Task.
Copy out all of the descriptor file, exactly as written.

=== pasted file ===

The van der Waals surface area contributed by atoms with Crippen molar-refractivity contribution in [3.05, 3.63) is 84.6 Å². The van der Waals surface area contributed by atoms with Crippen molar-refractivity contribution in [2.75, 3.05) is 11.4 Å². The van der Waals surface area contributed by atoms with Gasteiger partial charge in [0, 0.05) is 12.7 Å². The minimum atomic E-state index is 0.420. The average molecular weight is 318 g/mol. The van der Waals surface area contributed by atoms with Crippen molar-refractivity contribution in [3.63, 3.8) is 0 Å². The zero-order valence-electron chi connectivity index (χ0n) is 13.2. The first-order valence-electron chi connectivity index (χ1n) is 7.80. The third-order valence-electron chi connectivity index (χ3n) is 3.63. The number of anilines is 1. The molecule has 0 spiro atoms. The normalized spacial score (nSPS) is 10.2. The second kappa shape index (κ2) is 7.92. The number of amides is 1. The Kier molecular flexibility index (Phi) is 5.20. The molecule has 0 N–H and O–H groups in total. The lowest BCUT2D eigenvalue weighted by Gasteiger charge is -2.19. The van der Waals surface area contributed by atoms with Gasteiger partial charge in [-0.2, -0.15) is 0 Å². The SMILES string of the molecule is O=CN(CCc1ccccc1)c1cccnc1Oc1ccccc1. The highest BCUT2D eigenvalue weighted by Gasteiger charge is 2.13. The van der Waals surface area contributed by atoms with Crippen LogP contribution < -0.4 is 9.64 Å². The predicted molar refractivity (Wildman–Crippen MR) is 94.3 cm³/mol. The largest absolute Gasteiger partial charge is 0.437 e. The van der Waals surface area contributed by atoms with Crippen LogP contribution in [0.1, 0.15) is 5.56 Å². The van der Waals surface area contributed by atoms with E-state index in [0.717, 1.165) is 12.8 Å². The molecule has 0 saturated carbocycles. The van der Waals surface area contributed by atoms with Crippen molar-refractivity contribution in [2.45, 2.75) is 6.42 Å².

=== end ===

The van der Waals surface area contributed by atoms with Crippen molar-refractivity contribution in [3.05, 3.63) is 84.6 Å². The van der Waals surface area contributed by atoms with Crippen molar-refractivity contribution in [2.75, 3.05) is 11.4 Å². The van der Waals surface area contributed by atoms with Gasteiger partial charge in [0, 0.05) is 12.7 Å². The minimum atomic E-state index is 0.420. The average molecular weight is 318 g/mol. The van der Waals surface area contributed by atoms with Crippen molar-refractivity contribution in [3.63, 3.8) is 0 Å². The zero-order valence-electron chi connectivity index (χ0n) is 13.2. The first-order valence-electron chi connectivity index (χ1n) is 7.80. The third-order valence-electron chi connectivity index (χ3n) is 3.63. The number of anilines is 1. The molecule has 0 spiro atoms. The normalized spacial score (nSPS) is 10.2. The second kappa shape index (κ2) is 7.92. The number of amides is 1. The Kier molecular flexibility index (Phi) is 5.20. The molecule has 0 N–H and O–H groups in total. The lowest BCUT2D eigenvalue weighted by Gasteiger charge is -2.19. The van der Waals surface area contributed by atoms with Gasteiger partial charge in [-0.2, -0.15) is 0 Å². The SMILES string of the molecule is O=CN(CCc1ccccc1)c1cccnc1Oc1ccccc1. The highest BCUT2D eigenvalue weighted by Gasteiger charge is 2.13. The van der Waals surface area contributed by atoms with Crippen LogP contribution < -0.4 is 9.64 Å². The predicted molar refractivity (Wildman–Crippen MR) is 94.3 cm³/mol. The largest absolute Gasteiger partial charge is 0.437 e. The van der Waals surface area contributed by atoms with Crippen LogP contribution in [0.1, 0.15) is 5.56 Å². The van der Waals surface area contributed by atoms with E-state index in [0.717, 1.165) is 12.8 Å². The molecule has 0 saturated carbocycles. The van der Waals surface area contributed by atoms with Crippen molar-refractivity contribution in [2.45, 2.75) is 6.42 Å².